Business schools are gaining some competition. But it’s not from one another, it’s actually from corporations.
Corporations have set up “corporate universities” in order to serve upper level management, and sometimes the entire company. What they’re doing is educating their team on the essential principles, functions, and operations of how the company works. Even further, they’re giving business lessons, communications, and technical expertise that can be taught on this “corporate campus,” often obliterating the need for “B-School.”
One of the first company’s to lead the charge was Unilever, a consumer goods company that has been around nearly 60 years. Its main focus is actually working on an important part of Corporate Social Responsibility, sustainable business. A lot of classes are geared toward CSR, toward cultivating a sense of “purpose driven leaders.” Part of the management’s internal reasoning is that the world is extremely challenging to navigate and many economies, both developed and emerging, are considered volatile.
To address this, Unilever started gathering the best from the talent pool. Not just employee talent, but professor talent. They recruited some of the top leaders from INSEAD – one of the world’s largest business schools – to be their main professors.
Wow. Let’s think about this. Companies becoming a self-sufficient body of knowledge about not only themselves, but the world in which they operate. How will this change our world? In one way, it relates to recruitment and the strength of your workforce. If your company doesn’t have a company university, it might be a flag for someone wanting to join a world savvy, resource-rich company that not only provides for employees, but invests in them.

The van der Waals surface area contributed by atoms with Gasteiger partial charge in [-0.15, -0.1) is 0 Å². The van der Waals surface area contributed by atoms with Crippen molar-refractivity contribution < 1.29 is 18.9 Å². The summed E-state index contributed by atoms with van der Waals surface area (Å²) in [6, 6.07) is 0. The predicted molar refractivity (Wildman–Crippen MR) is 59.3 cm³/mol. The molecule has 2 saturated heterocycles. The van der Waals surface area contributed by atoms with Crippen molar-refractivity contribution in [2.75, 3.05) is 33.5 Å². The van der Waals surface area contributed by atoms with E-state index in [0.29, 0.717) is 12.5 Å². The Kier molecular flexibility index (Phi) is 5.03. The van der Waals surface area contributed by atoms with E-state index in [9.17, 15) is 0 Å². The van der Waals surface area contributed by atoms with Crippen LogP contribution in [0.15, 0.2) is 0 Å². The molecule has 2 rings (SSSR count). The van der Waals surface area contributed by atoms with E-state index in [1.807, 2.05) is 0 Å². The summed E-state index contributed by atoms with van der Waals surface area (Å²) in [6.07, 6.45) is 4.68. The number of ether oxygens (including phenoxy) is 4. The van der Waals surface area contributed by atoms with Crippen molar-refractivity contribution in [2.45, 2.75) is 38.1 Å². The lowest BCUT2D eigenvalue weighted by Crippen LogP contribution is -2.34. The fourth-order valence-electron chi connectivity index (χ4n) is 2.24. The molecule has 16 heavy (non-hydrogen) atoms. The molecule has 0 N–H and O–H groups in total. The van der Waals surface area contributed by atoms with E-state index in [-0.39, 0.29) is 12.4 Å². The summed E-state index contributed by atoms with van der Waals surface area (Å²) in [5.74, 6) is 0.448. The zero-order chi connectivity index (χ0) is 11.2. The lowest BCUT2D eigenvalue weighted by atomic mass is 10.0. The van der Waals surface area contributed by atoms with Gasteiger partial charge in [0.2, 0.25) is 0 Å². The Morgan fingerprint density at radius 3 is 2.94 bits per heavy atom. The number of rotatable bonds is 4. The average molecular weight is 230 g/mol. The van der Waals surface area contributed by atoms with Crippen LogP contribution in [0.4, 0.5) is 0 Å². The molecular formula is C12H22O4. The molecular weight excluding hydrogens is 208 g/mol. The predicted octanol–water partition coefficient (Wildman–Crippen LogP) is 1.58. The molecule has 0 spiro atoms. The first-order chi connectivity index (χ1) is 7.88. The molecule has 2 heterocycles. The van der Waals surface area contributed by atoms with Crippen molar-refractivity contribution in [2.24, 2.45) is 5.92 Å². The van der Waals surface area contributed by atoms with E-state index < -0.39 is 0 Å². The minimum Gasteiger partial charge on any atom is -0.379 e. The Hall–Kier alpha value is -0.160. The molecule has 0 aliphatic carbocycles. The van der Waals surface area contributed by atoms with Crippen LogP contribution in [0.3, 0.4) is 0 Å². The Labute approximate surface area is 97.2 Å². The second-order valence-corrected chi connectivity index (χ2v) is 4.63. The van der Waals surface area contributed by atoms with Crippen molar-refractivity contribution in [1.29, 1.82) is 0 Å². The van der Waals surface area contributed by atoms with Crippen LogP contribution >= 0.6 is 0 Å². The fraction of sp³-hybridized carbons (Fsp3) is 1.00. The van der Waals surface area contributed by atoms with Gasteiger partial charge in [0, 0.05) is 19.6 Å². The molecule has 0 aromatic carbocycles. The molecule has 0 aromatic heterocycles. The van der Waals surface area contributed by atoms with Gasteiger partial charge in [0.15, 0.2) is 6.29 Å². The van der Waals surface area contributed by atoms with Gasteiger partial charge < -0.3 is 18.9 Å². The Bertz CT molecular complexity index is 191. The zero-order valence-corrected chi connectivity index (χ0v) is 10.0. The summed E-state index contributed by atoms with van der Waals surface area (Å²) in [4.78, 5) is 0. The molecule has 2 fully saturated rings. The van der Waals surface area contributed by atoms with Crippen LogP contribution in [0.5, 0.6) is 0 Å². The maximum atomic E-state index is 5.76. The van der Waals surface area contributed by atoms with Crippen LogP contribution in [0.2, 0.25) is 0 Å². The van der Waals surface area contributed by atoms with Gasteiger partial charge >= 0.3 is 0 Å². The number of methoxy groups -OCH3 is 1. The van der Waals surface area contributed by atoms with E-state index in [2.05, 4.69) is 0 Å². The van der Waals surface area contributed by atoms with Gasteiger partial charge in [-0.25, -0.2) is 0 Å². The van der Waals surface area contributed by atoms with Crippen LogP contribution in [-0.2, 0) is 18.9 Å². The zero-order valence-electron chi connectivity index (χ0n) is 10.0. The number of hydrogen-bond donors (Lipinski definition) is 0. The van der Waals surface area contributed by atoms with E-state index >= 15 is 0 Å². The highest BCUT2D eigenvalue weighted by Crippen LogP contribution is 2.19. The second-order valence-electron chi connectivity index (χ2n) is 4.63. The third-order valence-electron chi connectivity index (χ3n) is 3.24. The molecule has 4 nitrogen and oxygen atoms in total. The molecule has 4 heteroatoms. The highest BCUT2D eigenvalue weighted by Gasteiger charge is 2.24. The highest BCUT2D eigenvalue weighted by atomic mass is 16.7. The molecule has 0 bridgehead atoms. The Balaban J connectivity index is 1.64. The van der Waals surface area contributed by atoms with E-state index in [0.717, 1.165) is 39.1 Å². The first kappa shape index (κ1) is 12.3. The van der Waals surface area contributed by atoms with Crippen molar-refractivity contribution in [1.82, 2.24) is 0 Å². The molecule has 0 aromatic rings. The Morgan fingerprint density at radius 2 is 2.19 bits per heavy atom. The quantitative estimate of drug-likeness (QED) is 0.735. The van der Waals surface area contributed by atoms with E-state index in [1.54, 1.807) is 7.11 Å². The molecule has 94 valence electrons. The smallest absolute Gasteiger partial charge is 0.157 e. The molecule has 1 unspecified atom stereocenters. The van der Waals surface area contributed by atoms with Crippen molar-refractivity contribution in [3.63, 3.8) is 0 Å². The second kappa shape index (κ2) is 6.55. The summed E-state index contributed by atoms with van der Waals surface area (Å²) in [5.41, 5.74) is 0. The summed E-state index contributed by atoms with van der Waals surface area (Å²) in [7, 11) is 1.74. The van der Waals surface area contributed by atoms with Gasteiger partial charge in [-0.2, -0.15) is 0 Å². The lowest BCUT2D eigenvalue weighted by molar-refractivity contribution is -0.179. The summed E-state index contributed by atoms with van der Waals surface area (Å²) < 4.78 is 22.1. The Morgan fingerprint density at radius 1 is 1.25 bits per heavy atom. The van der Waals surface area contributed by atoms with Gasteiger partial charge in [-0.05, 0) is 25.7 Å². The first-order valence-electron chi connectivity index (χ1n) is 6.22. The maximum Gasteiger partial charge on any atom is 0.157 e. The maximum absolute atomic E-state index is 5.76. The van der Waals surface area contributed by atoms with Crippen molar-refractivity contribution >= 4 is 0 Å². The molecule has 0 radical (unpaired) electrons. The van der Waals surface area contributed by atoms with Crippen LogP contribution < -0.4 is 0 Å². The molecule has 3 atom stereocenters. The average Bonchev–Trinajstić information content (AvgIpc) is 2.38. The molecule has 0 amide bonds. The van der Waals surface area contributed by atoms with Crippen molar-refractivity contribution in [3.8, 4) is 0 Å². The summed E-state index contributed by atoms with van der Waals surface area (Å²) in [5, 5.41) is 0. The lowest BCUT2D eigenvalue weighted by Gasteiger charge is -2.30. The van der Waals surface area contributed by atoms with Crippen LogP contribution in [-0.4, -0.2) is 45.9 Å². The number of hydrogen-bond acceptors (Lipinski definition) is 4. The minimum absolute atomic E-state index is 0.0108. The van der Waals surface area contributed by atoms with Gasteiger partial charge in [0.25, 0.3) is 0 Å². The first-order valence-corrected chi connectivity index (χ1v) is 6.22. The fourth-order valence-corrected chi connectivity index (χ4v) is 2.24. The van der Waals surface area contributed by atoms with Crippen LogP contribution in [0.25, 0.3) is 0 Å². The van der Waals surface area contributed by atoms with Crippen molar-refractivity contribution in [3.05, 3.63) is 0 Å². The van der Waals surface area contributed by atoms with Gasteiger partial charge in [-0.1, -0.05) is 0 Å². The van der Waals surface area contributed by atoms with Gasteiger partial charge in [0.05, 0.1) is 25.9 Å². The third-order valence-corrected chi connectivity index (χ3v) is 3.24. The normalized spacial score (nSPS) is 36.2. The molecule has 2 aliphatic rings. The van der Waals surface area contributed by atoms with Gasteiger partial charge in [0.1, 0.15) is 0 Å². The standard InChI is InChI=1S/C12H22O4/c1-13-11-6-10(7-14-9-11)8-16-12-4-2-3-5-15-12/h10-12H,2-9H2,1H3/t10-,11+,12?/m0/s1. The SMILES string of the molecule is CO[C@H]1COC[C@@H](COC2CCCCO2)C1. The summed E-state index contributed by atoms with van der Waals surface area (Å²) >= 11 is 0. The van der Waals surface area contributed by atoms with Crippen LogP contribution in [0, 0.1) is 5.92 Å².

Company universities are becoming the norm. Apple has taken teachers from Yale; Boeing from the University of Washington; and Unilever from the Harvard Business School.
There is also the difference between educating the entire workforce and just the senior leadership. Unilever focuses on the top tier. ArcelorMittal is a steel maker but they have campuses not only in their main centers but also in more isolated places such as the Ukraine and South Africa. They might open up some campuses in Kazakhstan and Brazil, even though the latter’s economy has not been doing well. Their point is that they need to educate the firm to understand the principles of the company, to provide technical training, and many times ensure that English is understood as a first language.
They will even provide training in the local dialects where necessary. It’s a comprehensive education.
What these companies are doing is addressing the real world and where new business lies. Developing markets may account for more than half of global revenue for many of these companies. They are strengthening how the company operates locally, and growing management up from within. And this means that in CSR, our practitioners need to know and embrace these economies in sustainability, philanthropy and volunteering. If you are going to help, you must know the economy and culture on the ground, in order to be effective.
And if you think these “schools” don’t really compete with Business schools, let’s review this. McDonald’s corporate university was started more than 50 years ago, so it’s not even a new trend. They offer courses in nearly 30 languages, and people actually “graduate” from campus. Some note that’s China campus is harder to get into than Harvard. 99% of the people The Advent of the Corporate University and How it Impacts Your Companywho apply get turned down.
Whether its McDonald’s flagship campus in Illinois or Unilever’s school in Singapore, the trend is clear: Corporate universities are giving traditional business schools a run for their money. All leaders, including those in CSR, want to be growing as professionals. And companies want to attract great talent at all levels. Having a strong training program in place, and perhaps soon a full-fledged academic program, may help ensure you attract and keep the right CSR leaders.